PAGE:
Bordelon had publicly rescinded her support for the Mystic Oral School. The Council has begun work on revising the RFP process for excess properties.

Robert Boris, 51, a principal in a computer technology company, said diversity of opinion, fiscal responsibility and transparency are priorities.

“The town needs to manage the people’s money wisely and invest in programs and services that provide value to our community,” he said. He wants to ensure residents have details about town plans and have the chance to "comment robustly and continuously.”

Boris said that any Mystic Oral School proposal should have “community support and involvement in the planning process.”

Aundré Bumgardner, 27, an incumbent Councilor since 2018, Groton City Planning and Zoning Commissioner and former state representative, wants to properly vett and allocate the town’s American Rescue Plan funds. He said spending should focus “on equity and opportunities for those who have been hit hardest" by the pandemic.

He wants to enhance pedestrian and cyclist safety, and adopt a responsible contractor ordinance to provide apprenticeships, support local trades, "and safeguard taxpayers from projects like the proposed Mystic Education Center redevelopment."

Melinda Cassiere, 35, an RTM member, stay-at-home parent and former police officer wants to ensure Groton is safe and affordable. Since leaving her career, her family became a one-income household so she understands the struggles of families, especially during a pandemic.

She wants to fix roads and bridges, have social workers on every shift at the police department and create a community policing unit.

Cassiere supports the town’s letter saying the Oral School developer is out of compliance and said any developments should fit the neighborhood.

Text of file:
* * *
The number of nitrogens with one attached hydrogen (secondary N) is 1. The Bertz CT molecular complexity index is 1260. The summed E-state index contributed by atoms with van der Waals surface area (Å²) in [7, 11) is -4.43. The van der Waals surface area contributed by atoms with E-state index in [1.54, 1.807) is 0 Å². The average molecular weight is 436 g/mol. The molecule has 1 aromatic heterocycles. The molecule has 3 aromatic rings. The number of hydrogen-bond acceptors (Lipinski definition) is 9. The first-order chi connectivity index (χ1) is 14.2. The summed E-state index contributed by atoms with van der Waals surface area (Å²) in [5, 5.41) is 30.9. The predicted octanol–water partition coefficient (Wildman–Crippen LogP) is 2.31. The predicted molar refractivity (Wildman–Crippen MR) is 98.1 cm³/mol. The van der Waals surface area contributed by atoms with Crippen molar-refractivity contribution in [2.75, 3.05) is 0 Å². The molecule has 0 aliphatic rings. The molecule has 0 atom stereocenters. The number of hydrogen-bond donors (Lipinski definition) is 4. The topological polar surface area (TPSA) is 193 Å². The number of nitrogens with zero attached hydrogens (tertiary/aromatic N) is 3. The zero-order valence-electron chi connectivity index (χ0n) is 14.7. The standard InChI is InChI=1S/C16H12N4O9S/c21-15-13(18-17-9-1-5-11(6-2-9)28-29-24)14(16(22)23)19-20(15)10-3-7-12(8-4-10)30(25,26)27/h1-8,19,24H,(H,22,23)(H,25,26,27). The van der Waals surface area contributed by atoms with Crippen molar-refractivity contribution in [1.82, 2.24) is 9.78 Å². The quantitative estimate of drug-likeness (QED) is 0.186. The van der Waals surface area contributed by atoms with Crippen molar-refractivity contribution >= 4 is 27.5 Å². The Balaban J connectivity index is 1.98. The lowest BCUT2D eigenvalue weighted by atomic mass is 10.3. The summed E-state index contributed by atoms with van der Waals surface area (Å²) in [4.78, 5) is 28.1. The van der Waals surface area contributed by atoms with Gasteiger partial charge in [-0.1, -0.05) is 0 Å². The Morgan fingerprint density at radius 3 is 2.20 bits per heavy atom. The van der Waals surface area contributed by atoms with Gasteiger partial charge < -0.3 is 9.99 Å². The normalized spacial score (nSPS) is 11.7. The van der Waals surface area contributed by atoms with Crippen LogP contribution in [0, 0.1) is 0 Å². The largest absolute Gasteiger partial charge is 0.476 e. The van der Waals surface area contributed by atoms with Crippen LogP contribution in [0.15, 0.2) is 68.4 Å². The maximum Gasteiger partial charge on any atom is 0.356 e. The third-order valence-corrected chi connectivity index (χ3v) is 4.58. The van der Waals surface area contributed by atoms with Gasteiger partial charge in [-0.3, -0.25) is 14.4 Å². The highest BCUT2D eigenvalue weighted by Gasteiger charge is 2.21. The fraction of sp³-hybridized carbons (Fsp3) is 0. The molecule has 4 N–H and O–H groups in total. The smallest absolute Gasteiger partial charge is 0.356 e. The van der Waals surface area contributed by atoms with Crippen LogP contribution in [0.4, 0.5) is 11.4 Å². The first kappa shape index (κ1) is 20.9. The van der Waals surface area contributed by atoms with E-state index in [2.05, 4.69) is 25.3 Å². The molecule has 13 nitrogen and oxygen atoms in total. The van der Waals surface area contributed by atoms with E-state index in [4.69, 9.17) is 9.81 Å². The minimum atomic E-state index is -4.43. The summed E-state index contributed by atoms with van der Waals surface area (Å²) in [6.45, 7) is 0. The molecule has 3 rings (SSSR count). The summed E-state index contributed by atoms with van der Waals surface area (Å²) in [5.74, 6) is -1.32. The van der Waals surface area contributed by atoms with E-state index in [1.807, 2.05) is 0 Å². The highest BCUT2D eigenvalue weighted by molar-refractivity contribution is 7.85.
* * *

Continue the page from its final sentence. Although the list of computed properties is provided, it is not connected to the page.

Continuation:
Kathy Chase, 68, director of contracts for a non-profit agency and an RTM member, is running “to help ensure that Groton’s growth and change is implemented with foresight, fiscal responsibility, and a respect for our communities.”

Chase said her priority “is to restore the people’s voice by bringing transparency back.” She wants to minimize tax increases through fiscally responsible economic growth and also advocates for a town green.

She said the current Mystic Oral School proposal is too big, and the community needs more single-family homes.

Rachael Franco, 52, is a Councilor since 2017, and a business manager who founded the Groton Beautification Committee. She said she wants to enhance quality of life with good town services, well maintained infrastructure and assets and increase amenities. She wants to invite the community to participate in ways to improve the town.

She wants to help bring back the once-thriving downtown. She wants to increase athletic fields and maintenance of highly used open spaces and add more neighborhood parks.